The Hays Daily News from Hays, Kansas on December 24, 1976 · Page 12
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The Hays Daily News from Hays, Kansas · Page 12

Hays, Kansas
Issue Date:
Friday, December 24, 1976
Page 12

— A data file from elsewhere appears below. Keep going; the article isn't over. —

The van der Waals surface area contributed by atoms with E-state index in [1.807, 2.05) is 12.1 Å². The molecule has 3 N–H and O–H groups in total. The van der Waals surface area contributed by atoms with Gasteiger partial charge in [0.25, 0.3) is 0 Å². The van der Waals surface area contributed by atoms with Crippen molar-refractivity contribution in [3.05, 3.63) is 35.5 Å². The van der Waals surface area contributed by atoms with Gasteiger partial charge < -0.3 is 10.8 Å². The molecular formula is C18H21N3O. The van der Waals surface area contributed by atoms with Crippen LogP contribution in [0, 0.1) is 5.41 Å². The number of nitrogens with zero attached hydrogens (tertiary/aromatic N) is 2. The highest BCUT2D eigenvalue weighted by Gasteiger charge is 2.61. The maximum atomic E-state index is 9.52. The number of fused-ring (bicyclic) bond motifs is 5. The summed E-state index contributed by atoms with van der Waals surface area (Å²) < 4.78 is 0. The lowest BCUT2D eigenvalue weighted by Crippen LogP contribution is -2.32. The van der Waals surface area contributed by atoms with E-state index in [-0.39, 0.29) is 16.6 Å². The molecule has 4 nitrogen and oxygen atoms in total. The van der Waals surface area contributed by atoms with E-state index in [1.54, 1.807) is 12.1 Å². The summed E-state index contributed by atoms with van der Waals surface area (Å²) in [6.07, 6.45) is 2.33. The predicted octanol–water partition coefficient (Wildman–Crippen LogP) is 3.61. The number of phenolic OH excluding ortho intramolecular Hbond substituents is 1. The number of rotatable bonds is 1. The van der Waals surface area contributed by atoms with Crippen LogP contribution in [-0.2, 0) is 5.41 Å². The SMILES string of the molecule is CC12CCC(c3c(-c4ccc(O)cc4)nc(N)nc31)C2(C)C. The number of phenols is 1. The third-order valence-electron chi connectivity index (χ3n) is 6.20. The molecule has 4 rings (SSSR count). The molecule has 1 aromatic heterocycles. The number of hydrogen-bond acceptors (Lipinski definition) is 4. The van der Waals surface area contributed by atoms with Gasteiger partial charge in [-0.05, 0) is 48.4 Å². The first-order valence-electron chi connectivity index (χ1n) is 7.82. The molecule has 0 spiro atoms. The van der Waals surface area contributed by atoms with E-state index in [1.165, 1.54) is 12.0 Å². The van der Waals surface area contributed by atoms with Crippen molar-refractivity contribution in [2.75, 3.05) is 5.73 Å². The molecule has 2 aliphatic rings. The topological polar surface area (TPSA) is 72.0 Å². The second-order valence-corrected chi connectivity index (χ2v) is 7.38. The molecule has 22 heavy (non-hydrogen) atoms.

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December 24, 1976 PAGE 12 HAYS DAILY MEWS Hall Street Widening Plan Given Approval By JIM COOK Of The News Staff A proposal to widen Hall street from 27th to 33rd street drew approval of Hays City Commissioners Thursday, over the objections of Commissioner Dan Rupp. The project, which would increase the width of the street to 53 feet, was part of the 1977 street improvement project, but commissioners begged off the question when it approved the rest of the $1.16 million project two weeks ago. Rupp said he was not convinced the street needed to be Hospital Notes J ST. ANTHONY Admissions Edward Nathan Withington, Norton Dismissals Rick Legleiter, Hays Melvin J. Schmidt, Hays Mrs. Steve Rohleder, Hays Tony Bittel, Hays Donna Carlisle, Hays Mrs. Michael Leer, Hays Mrs. Dave Fisher- and baby girl, Ellis Mrs. Robert Husband and baby girl, Pierceville Randy Basgall, Great Bend Irvan Earl, Woodston John Dunn, Oberlin Pam Mahoney, Natoma Sylvia Dumler, Russell Scott Lundhagen, Phillipsburg Adrian Desaire, Ellis David Hardy, McDonald Rachel Stenzel, Ness City HADLEY Admissions Almeda Ash, Hays Keith Beals, Hays Robert Binder, Hays Lisa Cole, Hays Mary Wagor, Hays Dismissals Elizabeth Brungardt, Hays Linda Knight and baby boy, Hays Camron Patten, Hays Debra Sander, Hays John Williams, Hays Glenn Merrnis, Russell Connie Bliss, Wilson Caroline Pottberg, Downs William Clark, WaKeeney Duane Bohall, Monument Gladys Brees, Long Island Sophie Urbom, Colby Lennard Howell, Goodland Lori Shoemaker, Oakley Ed Rieth, Pierceville widened. He also argued over the method of funding the project. The city staff recommended that the city at-large be assessed for 60 per cent of the project, which includes curbs and gutters, with property owners along the street paying 40 per cent of the cost. Rupp noted that the additional 13 feet the street would be widened Is about 25 per cent of the total road width. "I think the city should pay for that 25 per cent, with the property owners paying the other 75 per cent," Rupp said. But Mayor Steve Purdy argued that, since the property owners already have a 40-foot street which serves their needs, the city at-large should pay for the bulk of the widening project. In a related action, the panel okayed a contract with Bucher and Willis Consulting Engineers for the 1977 street project. Engineering fees will total $45,600 for the project. The Commission also postponed action on fire protection for Air Midwest flights and the Municipal Airport pending further investigation. Under FAA regulations, the City built a fire station at the airport and met every Frontier Airlines flight that landed — two each day at the present. But in March, when Air Midwest takes over, there will be eight flights daily in and out of Hays. "We would need to add an additional six firemen to meet those flights and still maintain adequate strength at the fire station in town," said city manager Joe Pence. Pence said that Air Midwest officials have agreed to man the airport f irestation with Air Midwest staff. — on two conditions. The first, that city officials teach them how to operate the equipment, can be met, Pence said. The second is that Air Midwest asked the city to provide risk insurance to the proposed Air Midwest firemen. Pence said cost of such insurance would probably not run more than $500 a year. Rupp questioned the ad- CrOSSWOfd PUZZler AnsweMo Thursday 'spuzzle ACROSS 5 Sea eagles 6 Ethiopian li- lle 7 Preposition 8 Newspaper executive 9 Ascend 10 Twists 11 Man's nickname 15 Expire 18 A state 20 Without end 22 Retail establishment 24 Honor 26 Worm 28 Female sheep 31 Cushioned 32 African an- lelope 1 Short hit 5 Great Lake 9 Hold back 11 Stigmas 13 Exists 14 Flower beds 1 6 Pronoun 17 Music as written 19 Aches 20 Greek letter 21 Morays 23 Marry 24 Solar disk 25 Tropical fruit (pi.) 27 Drain 29 Genus of cattle 30 Armed conflict 31 Analyze, as sentence 33 Gull-like birds 35 Crippled 36 Malay gibbon 38 European 40 Mountain on Crete 41 European capital 43 Parcel ol land 44 Paid notice 45 Touch 47 Artificial language 48 Esteem 50 Slacken 52 Small valley 53 Pedal digits DOWN 1 Defeated 2 Guide's low note 3 Scold 4 Snare 33 Test 34 Breathes loudly in sleep 35 Falsifier 37 Skill 39 Short jacket 41 Tinyopen- ing 42 Highlander 4 5 Man's nickname 46 Also 49 A stale (abbr) 51 Compass point 33 43 SO 34 Xi jT •XX v t>i«U liv I'nitert Ft-nturf Svndicalf. Inr (J -2/ Hays Livestock Market Center N. Highway 183 Hays, Ks. visability of paying the insurance premium for Air Midwest. "Air Midwest is a business and ought to act like a business," Rupp said. "I think they should pay some or all of the cost of that insurance." On the suggestions of Francis Wasinger, action on the insurance proposal was postponed. Pence was told to check on the possibility of adding that program to the city's current insurance policy. A proposal to change the method of adding Items to the commission agenda drew tacit approval, but will apparently not be closely followed. The concept, based on the agenda procedure used by USD 489, would call for commissioners to present items they wish to add to previously published agenda at the first of each meeting. Commissioners would "then have at least the length of the meeting to consider the add-on items. But Commissioner Scotty Philip told the panel, "I don't want'it binding. If I think of something dufing the meeting, I want to bring it up." Commissioner Francis Wasinger agreed with Philip. "I don't care what the newspaper says," he told fellow commissioners. The question of add-on items came to a head two weeks ago, when Mayor Steve Purdy opened the topic of the city manager's salary. At least one commissioner, Rupp, said he was not aware the topic was to be discussed at that meeting. In the final vote, Philip opposed the new agenda procedure; the others voted in favor. But Wasinger said he still plans to bring up topics if he thinks 'of them during meetings. In other action: — City fathers approved a lease of .3 of an acre of city land to the Ellis County Humane Society. The land, located on city property near the Municipal Airport, will house a new animal shelter. The Humane Society tract was formerly part of an area leased by the Fort Hays Quarter Horse Association. The city also approved a revised lease for that group. — The City will seek bids on five new vehicles for an expected delivery date next March. The cars will go to the Director of Public Works, Fire Chief and police detective; two new pickup trucks will go to the city's Service Division. — A lease with the State of Kansas for the Fort Hays Golf Course was approved for 1977. Carter Planning Quiet Christmas PLAINS, Ga. (UPI) — The job of selecting a Cabinet behind him, President-elect Jimmy Carter settled down Friday to a quiet Yuletide celebration with his family. The matriarch of the Carter family, "Miss Lillian" will be missing from the Plains home, however. Carter's 78-year old mother is recuperating from arthritic discomfort in an Americus, Ga., hospital, where she will have to stay through.Christmas. Family sources said she wants to be in "top health" for her son's inauguration. "The family will take Christmas to her," sources said. Christmas Day at the Carter's will be devoted to the traditional exchange of gifts and holiday feasting. Next week, the President- elect will gather his Cabinet and New York's top executive officers, Gov. Hugh Carey and Mayor Abraham Beame at St. Simons, an island off the south coast of Georgia, for wide- ranging talks on policy and New York's finances. Carter signed off at his news conference announcing the rest of his appointments Thursday with an expression of hope "that we can enter the New Year with a commitment to being closer together, to sharing our problems and our opportunities...." Carter penciled in the last name for his Cabinet when he selected Washington attorney and former Johnson White House adviser Joseph Califano to head the Department of Health, Educatn) and Welfare. Thousands Travel To Birthplace Of Jesus BETHLEHEM, Israeli-occupied Jordan (UPI) — Thousands of pilgrims traveled to Ihe Biblical birthplace of Jesus Friday for what officials predicted would be the largest Christmas turnout since Israel captured Bethlehem nine and one-half years ago. The visitors, many wearing short-sleeved shirts for the warm sunny day, ran a/ gauntlet of barricades, security searches and battle- ready troops to reach Manger Square, the focal point of Christmas celebrations in the town. "This will be a record for the last 10 years," Bethlehem Mayor Elias Freij said as he viewed the first arrivals. "We expect 20,000 visitors in Manger Square Friday night more than double the figure of last year." The mustachioed, round- faced mayor predicted "tranquility," peace and a jovial mood in Bethlehem as hundreds of police and troops fanned out to prevent Palestinian guerrillas from disrupting the observances. In an example of the careful security at Manger Square, a woman soldier opened a nun's plastic shopping bag during the morning and searched among the potatoes inside for bombs. There were none. In the square, an Israeli police band with musicians in black uniforms played Broadway show tunes, such as a medley from West Side Story. A procession of boy scouts in colorful uniforms marched through the square. The Roman Catholic patriarch in the Holy Land, Msgr. Giacomo Beltritti, led a procession from Jerusalem to Bethlehem to open the 10th Christmas celebrations since Israel captured the West Bank from Jordan in 1967. The Roman Catholic prelate, accompanied by bands and acolytes, set out on foot for the six-mile trek past fields where shepherds still watch their flocks as they did 1976 years ago. Bless You* ^ ** At Christinas * « U Joe's Plumbing 1212Motz Ave. Hays, Kansas Man Upset Over Restroom Crisis MIAMI (UPI) - A man who shouted "I gotta go" and allegedly threatened to "take over" a plane en route from Newark, N.J., to Miami because all the rest rooms were occupied was free on his own recognizance Friday. William Edward White, 44, Union City, N.J., faces a hearing before a U.S. magistrate Monday on a charge of "simple assault aboard a Delta Airlines flight," the FBI said. A spokesman for the Dade County Public Safety Department said White attempted to go to a rest room aboard the plane Thursday and found all of them occupied. "I gotta go, I gotta go. I'm taking over this plane," police quoted White as telling stewardess Debra Leudtke. "I have a knife, I could take over this plane." The charge could be either a felony or a misdemeanor. Window At Firm Smashed By Rock Vandals threw a rock through the glass door of the Champlin service station located at 8th and Ash Thursday night. Vernon Morris, station employe, reported the incident when he arrived at the station Friday morning. Damage was estimated at $100. Close Check Kept On Oil Spill Ravages NANTUCKET, Mass. (UPli — Officials and scientists, helpless to contain the ecological ravages of the Atlantic Coast's worst oil spill, concentrated Friday on setting up monitoring systems to keep tabs on the damage, A 20-knot southerly wind pushed the oil slick from the wrecked tanker Argo Merchant — now more than 100 miles long — across the southern edge of Georges Bank. "It's like a fat hungry snake," p a Coast Guard spokesman said. Icy waters have coagulated the oil, forming tarlike chunks that have been scooped up by scientists crisscrossing the slick in research vessels. Navy divers Thursday brought sediment samples up from the ocean floor near the remains of the shattered tanker. Massachusetts officials reported Thursday none of the 7.6 million gallons of oil from the tanker had yet reached the floor of the 10,000-square-mile fishing ground, one of the most important in the world. If it does, experts fear it may take years for the fishing grounds to recover. But even if it does not, or it reaches the floor in tiny amounts, scientists admit it would be difficult to pinpoint the extent of environmental damage in open seas. The U.S. Environmental Protection Agency's Marine and Water Quality Laboratory has been named to coordinate all environmental impact studies relating to the spill from the Liberian- registered tanker, which broke up Monday 27 miles off Nantucket Island after running aground on a shoal last week. "We are setting up a situation room with chart boards so we can track things. By Monday we should have a full blown communications center," said Dr. Jan C. Prager, chief of technical assistance. At the University of Rhode Island's Graduate School of Oceanography, a special oil- response team was preparing URI's $4 million research vessel Endeavor for a tracking trip into the Atlantic next Tuesday. "In previous spills, nobody has ever been able to say where all the oil has gone. We hope to find that out this time," said university researcher Robert Sexton. Not much was left Friday of the 640-foot Argo Merchant. The severed stern was pointing skyward at an awkward angle and what remained of the bow was gradually filling with water. The Coast Guard. Thursday opened all hatches on the bow to expedite the sinking "so she will not be a hazard to navigation," a spokesman said. A Coast Guard spokesman said observers on a flight over the slick saw about 3,000 seagulls of which "only about 125 were covered with oil." "They also flew over Muskeget and Tuckernut Islands west of Nantucket and they didn't see any of the seals which are usually there. They may have been out feeding or they could have been scared away by all the helicopter flights, which have been going on since this thing started," he said. More Snow In East S TAR ff~ SL ARIES MA R. 2, -APR. U 8-32-48.68 W-75.79-81 /f TAURUS '.- AfK. JO V^ HAY 10 >J 2-21-23-26 GEMINI 1*^14-20-28.. KL70-73-77 I CANCER \ 2-15-22-33 /44-51-63 in 1/1 LEO : JULY 23 AUO.2, i- s- 9-10 11-46-62 VIRGO AUG. 23 OU1-50-66-71 ^76-78-82-90 Stol -By CI.AY R. POLLAN- JM Your Daily Activity Guide JK. i> According to the Stars. 'f To develop message for Saturday, read words corresponding tanumbers of your Zodiac birth sign. 1 Intimate 2 You 3 An 4 Ailment 5 May 6 Coll 7 For 8 Friendship 9 May 10 Bring 11 Loyally 12 Join 13 Special 14 Endeavor 15 Could 16 A 17 Good 18 Discover 19 Friendship 20 To 21 Yout 22 Moke 23 Abilities 24 Many 25 A 26 With 27 And 28 Preserve 29 Things 30 Financial 31 Those 32 The 33 A 34 Tangles 35 Money 36 Atmosphere 37 Can 38 New 39 Who 40 For 41 Good 42 Harmony 43 Keep 44 Big 45 Possible 46 But 47 Affairs 48 Source 49 Conferences 50 Time 51 Mistake 52 Friend 53 Don't 54 Should 55 And 56 Core 57Moy . 58 Moke 59 Do 60 Not 61 Decisions 62 Concern 63 Today 64 Your 65 Something 66 To 67 Travel 6801 69 Troubles 70 With 71 Add 72 Delightful 73 Your 74 Tension 75 Investigate 76 To 77 Associates 78 Your 79 Some 80 Aim 81 Person 82 Personal 83 Become 84 High 85 Too 86 High 87 Quickly 88 Today 89 Intertwined 90 Possessions (D AJ versc LIBRA SCPT, OCT. 3- 4- 5- 6 7-13-56 SAGITTARIUS HOY. 22 /* OfC. 21 fgfj 1 9-27-35-47 f 54-60-83-89^ CAPRICORN JAN. 19 6-17-34-10^0 49-55-67 AQUARIUS JAN. 20 FCS. it 25-38-52-57/T? 59-65-72 V»> PISCES fit 19 V 24-29-37-43/ 64-74-84-88 \ By United Press International A potent snow storm assured a white Christmas in the Northeast but made holiday travel a hazard in some areas. • Locally heavy snow along the New York shore of Lake Ontario caused some travel problems early Friday and strong, gusty winds produced blowing, drifting snow in western New York, making travel hazardous. Three inches of fresh snow fell at Buffalo, N.Y., early Friday, adding to a five-inch cover that closed Greater Buffalo International Airport Thursday. Up to 10 inches of snow fell in portions of the New York snowbelt. Heavy snows also clogged portions of Indiana and Michigan. •Northwest Indiana had four inches of snow to add to the nine inches already on the ground and it was much the same story in Michigan. Motorists in the two Great Lakes' states also had to contend with very limited visibility as brisk and ice-cold winds whipped up the snow. On the northern Indiana toll road state police said visibility was down to 20 feet and the Automobile Club of Michigan warned last-minute Christmas shoppers of hazardous driving conditions, throughout the state. Wesfomer/co Financial Corp. INVESTMENTS .INSURANCE FINANCIAL PLANNING DAVID M. KING, CFP Flr«t National Bank Bldg. 625-7393 NOTICE TO OUR NEWS ADVERTISERS Earlier Deadlines Must Be Set For The Coming Holidays And Will Be In Effect As Follows: PUBLICATION DATE SUNDAY DEC. 26th DEADLINE Vi Page Ads & Larger - 3 p.m. Dec. 21st Ads Less f ban Vi Page 11 a.m. Dec. 22nd MONDAY DEC. 27th 11 a.m. Dec. 23rd SUNDAY JAN. 2nd '/2 Page Ads & Larger - 3 p.m. Dec. 28th Ads Less f ban H Page 11 ajn. Dec. 29th MONDAY JAN. 3rd 11 a.m. Dec. 30th